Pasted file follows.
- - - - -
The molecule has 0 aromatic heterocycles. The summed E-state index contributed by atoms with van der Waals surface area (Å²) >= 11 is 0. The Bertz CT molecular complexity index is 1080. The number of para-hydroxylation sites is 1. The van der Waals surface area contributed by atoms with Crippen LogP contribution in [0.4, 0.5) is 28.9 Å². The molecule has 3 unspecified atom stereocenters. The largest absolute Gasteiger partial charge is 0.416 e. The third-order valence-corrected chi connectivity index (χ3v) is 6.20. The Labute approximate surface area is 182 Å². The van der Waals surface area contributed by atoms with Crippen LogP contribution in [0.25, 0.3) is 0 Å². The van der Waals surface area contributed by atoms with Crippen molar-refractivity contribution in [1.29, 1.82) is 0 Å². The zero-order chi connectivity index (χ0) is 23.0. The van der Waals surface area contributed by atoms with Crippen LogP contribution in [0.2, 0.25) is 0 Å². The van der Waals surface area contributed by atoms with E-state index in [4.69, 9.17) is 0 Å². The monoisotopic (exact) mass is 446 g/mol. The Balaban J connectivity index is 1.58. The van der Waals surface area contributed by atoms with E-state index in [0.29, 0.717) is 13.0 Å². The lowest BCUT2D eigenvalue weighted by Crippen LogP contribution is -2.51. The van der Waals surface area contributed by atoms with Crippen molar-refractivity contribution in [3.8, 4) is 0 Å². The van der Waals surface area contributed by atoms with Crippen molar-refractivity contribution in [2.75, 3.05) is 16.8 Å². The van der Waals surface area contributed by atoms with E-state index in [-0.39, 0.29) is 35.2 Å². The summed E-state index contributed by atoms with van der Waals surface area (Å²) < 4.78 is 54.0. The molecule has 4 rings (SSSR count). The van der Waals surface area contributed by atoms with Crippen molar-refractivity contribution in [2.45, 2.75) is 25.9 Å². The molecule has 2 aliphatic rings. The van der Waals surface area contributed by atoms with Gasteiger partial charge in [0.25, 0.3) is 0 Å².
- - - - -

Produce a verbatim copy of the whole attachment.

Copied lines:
The molecule has 0 aromatic heterocycles. The summed E-state index contributed by atoms with van der Waals surface area (Å²) >= 11 is 0. The Bertz CT molecular complexity index is 1080. The number of para-hydroxylation sites is 1. The van der Waals surface area contributed by atoms with Crippen LogP contribution in [0.4, 0.5) is 28.9 Å². The molecule has 3 unspecified atom stereocenters. The largest absolute Gasteiger partial charge is 0.416 e. The third-order valence-corrected chi connectivity index (χ3v) is 6.20. The Labute approximate surface area is 182 Å². The van der Waals surface area contributed by atoms with Crippen LogP contribution in [0.25, 0.3) is 0 Å². The van der Waals surface area contributed by atoms with Crippen molar-refractivity contribution in [1.29, 1.82) is 0 Å². The zero-order chi connectivity index (χ0) is 23.0. The van der Waals surface area contributed by atoms with Crippen LogP contribution in [0.2, 0.25) is 0 Å². The van der Waals surface area contributed by atoms with E-state index in [4.69, 9.17) is 0 Å². The monoisotopic (exact) mass is 446 g/mol. The Balaban J connectivity index is 1.58. The van der Waals surface area contributed by atoms with E-state index in [0.29, 0.717) is 13.0 Å². The lowest BCUT2D eigenvalue weighted by Crippen LogP contribution is -2.51. The van der Waals surface area contributed by atoms with Crippen molar-refractivity contribution in [3.8, 4) is 0 Å². The van der Waals surface area contributed by atoms with Crippen molar-refractivity contribution in [2.75, 3.05) is 16.8 Å². The van der Waals surface area contributed by atoms with E-state index in [-0.39, 0.29) is 35.2 Å². The summed E-state index contributed by atoms with van der Waals surface area (Å²) < 4.78 is 54.0. The molecule has 4 rings (SSSR count). The van der Waals surface area contributed by atoms with Crippen molar-refractivity contribution in [2.45, 2.75) is 25.9 Å². The molecule has 2 aliphatic rings. The van der Waals surface area contributed by atoms with Gasteiger partial charge in [0.25, 0.3) is 0 Å².